MUCH modern art may look a little sketchy to the untrained eye. 

But new research has found that some of the world’s earliest known art may also be child’s play. 

The experts from Cambridge University and Spain’s University of Cantabria found that children or even toddlers may have been behind up to a quarter of prehistoric rock art. 

Researchers analysed hand stencils painted in Spanish caves some 20,000 years ago. 

After studying 180 examples of art involving outlines of hands that were made by blowing pigment through a hollow reed or bone, scientists believe that ancient rock painting was actually a family-oriented group activity, not a solitary male pursuit.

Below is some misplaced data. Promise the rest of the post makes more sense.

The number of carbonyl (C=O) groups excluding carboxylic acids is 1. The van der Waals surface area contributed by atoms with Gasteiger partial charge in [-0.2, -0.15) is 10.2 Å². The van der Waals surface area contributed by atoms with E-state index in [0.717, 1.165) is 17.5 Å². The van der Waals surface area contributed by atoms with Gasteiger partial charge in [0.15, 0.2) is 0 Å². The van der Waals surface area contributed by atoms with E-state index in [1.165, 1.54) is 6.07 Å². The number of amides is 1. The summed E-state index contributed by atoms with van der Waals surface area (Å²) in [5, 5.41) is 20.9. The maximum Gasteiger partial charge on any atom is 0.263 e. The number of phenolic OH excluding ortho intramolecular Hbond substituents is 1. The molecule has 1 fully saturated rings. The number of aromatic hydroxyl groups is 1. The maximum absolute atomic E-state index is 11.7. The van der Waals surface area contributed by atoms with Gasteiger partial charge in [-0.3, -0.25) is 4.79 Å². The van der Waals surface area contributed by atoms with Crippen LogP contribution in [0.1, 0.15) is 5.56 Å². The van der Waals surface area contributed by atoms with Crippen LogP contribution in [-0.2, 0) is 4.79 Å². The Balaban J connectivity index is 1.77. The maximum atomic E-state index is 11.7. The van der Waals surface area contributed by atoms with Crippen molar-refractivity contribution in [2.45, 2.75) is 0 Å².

The study, published in the Journal of Archaeological Science, revealed that between 20% and 25% of the hands were made by children aged between 2 and 12 years old.

Researchers studied art in five caves across Spain –  El Castillo, Maltravieso, Fuente de Salin, Fuente del Trucho, and La Gama. 

Lead author of the study, Veronica Fernndez-Navarro said because the prehistoric images were made by blowing pigments through a hollow reed or bone onto hands placed against the cave wall, the process that would have made the outlines slightly larger than the hands themselves.

She said: “From the real hand to the one on the wall there are always a few centimetres of error, because the silhouette comes out larger. 

“We calculated that error and many more children’s hands came out than we expected.”

She added: “It would appear that artistic activity was not a closed activity closely linked to male individuals and the survival of the group, as had been thought until now.”


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